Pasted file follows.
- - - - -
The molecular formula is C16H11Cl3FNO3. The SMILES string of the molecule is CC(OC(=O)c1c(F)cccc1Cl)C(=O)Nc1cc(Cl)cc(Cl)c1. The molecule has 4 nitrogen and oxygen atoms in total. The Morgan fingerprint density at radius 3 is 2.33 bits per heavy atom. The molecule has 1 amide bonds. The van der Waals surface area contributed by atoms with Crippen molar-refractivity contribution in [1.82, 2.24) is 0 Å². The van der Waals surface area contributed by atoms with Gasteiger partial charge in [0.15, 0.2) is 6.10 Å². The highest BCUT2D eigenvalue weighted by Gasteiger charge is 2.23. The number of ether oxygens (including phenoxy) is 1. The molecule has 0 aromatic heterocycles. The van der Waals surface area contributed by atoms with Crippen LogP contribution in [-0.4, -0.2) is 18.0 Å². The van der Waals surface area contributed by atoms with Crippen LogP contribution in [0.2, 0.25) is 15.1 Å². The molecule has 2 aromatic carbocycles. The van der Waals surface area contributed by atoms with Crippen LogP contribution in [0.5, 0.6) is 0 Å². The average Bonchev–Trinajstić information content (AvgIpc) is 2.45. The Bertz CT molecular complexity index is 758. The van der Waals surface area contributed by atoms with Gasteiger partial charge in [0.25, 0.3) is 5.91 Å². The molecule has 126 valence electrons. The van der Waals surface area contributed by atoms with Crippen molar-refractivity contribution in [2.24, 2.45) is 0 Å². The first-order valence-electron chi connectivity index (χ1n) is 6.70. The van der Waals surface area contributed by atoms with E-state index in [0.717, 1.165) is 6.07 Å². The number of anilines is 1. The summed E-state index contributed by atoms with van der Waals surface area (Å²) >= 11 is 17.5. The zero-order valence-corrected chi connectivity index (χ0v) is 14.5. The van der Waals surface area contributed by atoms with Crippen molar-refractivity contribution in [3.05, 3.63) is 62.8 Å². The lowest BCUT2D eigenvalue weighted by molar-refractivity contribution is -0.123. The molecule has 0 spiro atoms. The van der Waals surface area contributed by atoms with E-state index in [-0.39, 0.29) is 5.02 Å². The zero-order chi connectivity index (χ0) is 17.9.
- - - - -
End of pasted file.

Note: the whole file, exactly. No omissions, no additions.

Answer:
The molecular formula is C16H11Cl3FNO3. The SMILES string of the molecule is CC(OC(=O)c1c(F)cccc1Cl)C(=O)Nc1cc(Cl)cc(Cl)c1. The molecule has 4 nitrogen and oxygen atoms in total. The Morgan fingerprint density at radius 3 is 2.33 bits per heavy atom. The molecule has 1 amide bonds. The van der Waals surface area contributed by atoms with Crippen molar-refractivity contribution in [1.82, 2.24) is 0 Å². The van der Waals surface area contributed by atoms with Gasteiger partial charge in [0.15, 0.2) is 6.10 Å². The highest BCUT2D eigenvalue weighted by Gasteiger charge is 2.23. The number of ether oxygens (including phenoxy) is 1. The molecule has 0 aromatic heterocycles. The van der Waals surface area contributed by atoms with Crippen LogP contribution in [-0.4, -0.2) is 18.0 Å². The van der Waals surface area contributed by atoms with Crippen LogP contribution in [0.2, 0.25) is 15.1 Å². The molecule has 2 aromatic carbocycles. The van der Waals surface area contributed by atoms with Crippen LogP contribution in [0.5, 0.6) is 0 Å². The average Bonchev–Trinajstić information content (AvgIpc) is 2.45. The Bertz CT molecular complexity index is 758. The van der Waals surface area contributed by atoms with Gasteiger partial charge in [0.25, 0.3) is 5.91 Å². The molecule has 126 valence electrons. The van der Waals surface area contributed by atoms with Crippen molar-refractivity contribution in [2.24, 2.45) is 0 Å². The first-order valence-electron chi connectivity index (χ1n) is 6.70. The van der Waals surface area contributed by atoms with E-state index in [0.717, 1.165) is 6.07 Å². The number of anilines is 1. The summed E-state index contributed by atoms with van der Waals surface area (Å²) >= 11 is 17.5. The zero-order valence-corrected chi connectivity index (χ0v) is 14.5. The van der Waals surface area contributed by atoms with Crippen molar-refractivity contribution in [3.05, 3.63) is 62.8 Å². The lowest BCUT2D eigenvalue weighted by molar-refractivity contribution is -0.123. The molecule has 0 spiro atoms. The van der Waals surface area contributed by atoms with E-state index in [-0.39, 0.29) is 5.02 Å². The zero-order chi connectivity index (χ0) is 17.9.